I stated this earlier, but under no circumstances is it ok to use equipment of your employers to work on or build your side hustle. Don’t use your work email, and don’t use your work computer unless you want your employer to read your emails and find out quick what you’re up to. Only use your personal email, phone and computer to conduct business and personal work. Your employer has every right to read your work emails and go through your computer to see what you’ve been up to when you’re supposed to be working. Operating your side hustle on this assumption will save you some major headaches down the line. And anyway, you should only be working on the side hustle on nights and weekends, remember? So completely unplug from your 9-5 when working on your side hustle.
You’re ready to leave that ole desk job
Non-Compete Agreement at Play?
After you’ve decided the risk is worth the reward and you’ve built your side hustle up to a level that makes you comfortable to leave the 9-5 there are a few things I want you to look at before putting in your two week’s notice.
Did you sign a non-compete? Non-competes and non-disclosure agreements are not the same. A non-disclosure agreement basically states that you won’t tell outsiders about your employer’s intellectual property. A non-compete is a restrictive agreement that can prevent you from working in certain geographical locations, with certain people, and in certain industries. Some states like CA have said these are illegal, other states such as FL will uphold them under certain circumstances so check with your jurisdiction to see if they’re allowed.
But, if you’re in a jurisdiction that allows for them, and you signed one it is a great idea to take that agreement to an attorney and have them review it with you before you leave your main job. You do not want to violate that agreement and give your employer a reason to bring you to court over it. This can put your business at risk.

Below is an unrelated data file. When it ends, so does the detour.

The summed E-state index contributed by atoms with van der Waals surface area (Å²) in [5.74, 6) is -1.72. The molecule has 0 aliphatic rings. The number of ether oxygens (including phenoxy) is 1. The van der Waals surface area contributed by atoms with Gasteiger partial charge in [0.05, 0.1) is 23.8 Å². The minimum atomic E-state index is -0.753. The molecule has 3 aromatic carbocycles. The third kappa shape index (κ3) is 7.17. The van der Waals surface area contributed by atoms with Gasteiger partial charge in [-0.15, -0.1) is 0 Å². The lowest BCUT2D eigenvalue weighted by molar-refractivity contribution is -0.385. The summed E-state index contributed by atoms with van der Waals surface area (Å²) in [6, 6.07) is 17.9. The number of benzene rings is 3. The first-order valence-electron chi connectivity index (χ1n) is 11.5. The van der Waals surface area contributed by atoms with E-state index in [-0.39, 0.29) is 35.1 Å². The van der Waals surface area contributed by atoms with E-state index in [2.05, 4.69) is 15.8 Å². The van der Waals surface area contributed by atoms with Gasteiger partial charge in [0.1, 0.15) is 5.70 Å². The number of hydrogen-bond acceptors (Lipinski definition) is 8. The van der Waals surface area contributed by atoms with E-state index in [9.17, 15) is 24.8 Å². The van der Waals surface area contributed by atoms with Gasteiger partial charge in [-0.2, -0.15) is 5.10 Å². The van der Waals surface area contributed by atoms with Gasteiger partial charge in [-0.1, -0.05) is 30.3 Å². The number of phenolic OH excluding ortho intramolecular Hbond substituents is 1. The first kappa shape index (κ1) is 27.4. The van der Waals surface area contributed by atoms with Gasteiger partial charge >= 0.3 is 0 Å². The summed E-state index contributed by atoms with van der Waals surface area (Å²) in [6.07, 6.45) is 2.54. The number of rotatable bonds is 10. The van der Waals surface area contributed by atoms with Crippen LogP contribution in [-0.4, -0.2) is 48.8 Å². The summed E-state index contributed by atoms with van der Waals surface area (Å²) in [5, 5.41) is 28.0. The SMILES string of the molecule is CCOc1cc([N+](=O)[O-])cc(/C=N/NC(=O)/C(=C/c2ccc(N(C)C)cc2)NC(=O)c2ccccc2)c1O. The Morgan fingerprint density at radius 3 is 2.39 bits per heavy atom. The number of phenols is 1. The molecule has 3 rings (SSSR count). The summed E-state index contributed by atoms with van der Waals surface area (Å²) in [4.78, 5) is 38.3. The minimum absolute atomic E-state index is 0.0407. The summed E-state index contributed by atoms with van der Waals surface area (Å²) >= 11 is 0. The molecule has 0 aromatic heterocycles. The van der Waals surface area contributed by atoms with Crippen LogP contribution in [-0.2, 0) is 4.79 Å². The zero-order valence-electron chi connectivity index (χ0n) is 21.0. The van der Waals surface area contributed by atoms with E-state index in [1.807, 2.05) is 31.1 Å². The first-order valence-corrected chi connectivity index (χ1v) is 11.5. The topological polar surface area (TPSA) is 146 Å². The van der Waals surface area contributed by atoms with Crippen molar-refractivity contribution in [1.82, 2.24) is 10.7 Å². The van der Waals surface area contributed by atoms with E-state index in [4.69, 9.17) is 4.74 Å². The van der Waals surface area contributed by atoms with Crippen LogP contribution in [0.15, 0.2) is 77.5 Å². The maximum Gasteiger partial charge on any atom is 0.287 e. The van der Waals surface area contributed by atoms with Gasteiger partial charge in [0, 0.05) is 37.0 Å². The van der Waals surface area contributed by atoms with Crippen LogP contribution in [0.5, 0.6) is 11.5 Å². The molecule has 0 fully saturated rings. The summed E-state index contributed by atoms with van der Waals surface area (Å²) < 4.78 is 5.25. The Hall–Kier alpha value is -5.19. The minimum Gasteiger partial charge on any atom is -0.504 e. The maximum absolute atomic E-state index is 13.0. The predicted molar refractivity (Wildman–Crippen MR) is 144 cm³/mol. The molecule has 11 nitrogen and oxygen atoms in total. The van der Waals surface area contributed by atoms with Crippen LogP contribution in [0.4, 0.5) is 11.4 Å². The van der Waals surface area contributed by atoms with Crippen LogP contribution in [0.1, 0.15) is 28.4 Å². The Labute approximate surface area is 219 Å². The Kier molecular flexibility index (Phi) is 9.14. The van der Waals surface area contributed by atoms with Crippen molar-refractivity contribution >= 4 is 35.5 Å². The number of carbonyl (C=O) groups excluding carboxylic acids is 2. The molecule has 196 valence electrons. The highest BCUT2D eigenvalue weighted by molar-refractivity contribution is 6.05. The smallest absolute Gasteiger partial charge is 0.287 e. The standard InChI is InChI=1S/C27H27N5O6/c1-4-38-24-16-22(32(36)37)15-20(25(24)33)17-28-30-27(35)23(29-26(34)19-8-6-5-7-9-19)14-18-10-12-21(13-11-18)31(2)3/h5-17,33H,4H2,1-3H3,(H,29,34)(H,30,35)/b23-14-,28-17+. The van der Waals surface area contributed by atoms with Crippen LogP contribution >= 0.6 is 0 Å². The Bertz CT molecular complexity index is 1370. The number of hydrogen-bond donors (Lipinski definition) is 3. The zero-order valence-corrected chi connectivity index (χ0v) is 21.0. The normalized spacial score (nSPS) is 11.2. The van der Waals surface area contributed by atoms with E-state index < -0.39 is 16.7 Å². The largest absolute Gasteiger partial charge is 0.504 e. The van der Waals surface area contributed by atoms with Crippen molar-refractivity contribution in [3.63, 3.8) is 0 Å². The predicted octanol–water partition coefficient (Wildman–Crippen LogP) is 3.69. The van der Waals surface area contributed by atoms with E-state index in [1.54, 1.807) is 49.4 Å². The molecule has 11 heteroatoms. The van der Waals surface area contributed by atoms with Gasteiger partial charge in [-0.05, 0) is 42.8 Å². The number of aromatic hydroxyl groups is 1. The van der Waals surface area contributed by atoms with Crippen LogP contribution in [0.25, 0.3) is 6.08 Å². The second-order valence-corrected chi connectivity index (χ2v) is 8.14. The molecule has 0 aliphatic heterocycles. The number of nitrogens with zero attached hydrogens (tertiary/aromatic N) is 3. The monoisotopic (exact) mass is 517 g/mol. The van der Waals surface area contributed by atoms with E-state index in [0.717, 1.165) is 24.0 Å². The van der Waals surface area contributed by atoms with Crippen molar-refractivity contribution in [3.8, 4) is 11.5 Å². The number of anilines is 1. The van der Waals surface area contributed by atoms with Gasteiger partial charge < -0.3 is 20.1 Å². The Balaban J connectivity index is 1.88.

Review your Employment agreement, offer letter, or any other document you signed
There is a chance that you didn’t sign an entire separate non-compete agreement. But, that doesn’t mean your boss didn’t sneak some kind of restrictive language into a contract that you did sign. Review any document you signed prior to, or after starting your job. Offer letters will sometimes contain non-solicitation and non-compete agreements that you didn’t notice in your excitement to get that big paycheck. If you didn’t save these documents, tactfully ask your employer for copies. It’s your right to have a copy of them so you shouldn’t have an issue. You might not want to say you’re interested in reviewing them because you’re ready to leave for your side hustle, but I am sure you can find a tactful way to request them. Finally, look for any language that might require you to tell your boss that you have a second job, or that you’ve started your own business. If that is present, then you need to have that conversation sooner rather than later because you’re under a duty to do so.
When you’re ready to tell your Boss
I know it’s going to be an awkward conversation. Hopefully by this point you’ve ensured that you don’t have any agreements in place keeping you from leaving, you weren’t under a duty to tell your boss about your side hustle to start, and you’ve built it up on your own time with your own equipment and you’re ready to take the plunge. Keep this conversation respectful and professional, don’t give your boss a reason to be upset with you. Stay strong, you’ve got this.
Go forth and conquer!
So there you have it. My best advice for starting up, working in, and going full force with your side hustle. There is never a clear-cut answer on how to deal with this, but these are some good guidelines to keep in mind when working full time toward a paycheck, and working full time toward a dream. As always, if you have questions or need help in your situation don’t hesitate to reach out to me at Shannon@montgomerypllc.com.
Please note that this is not meant to be legal advice for you or your situation, this is merely some legal research and knowledge on the given topic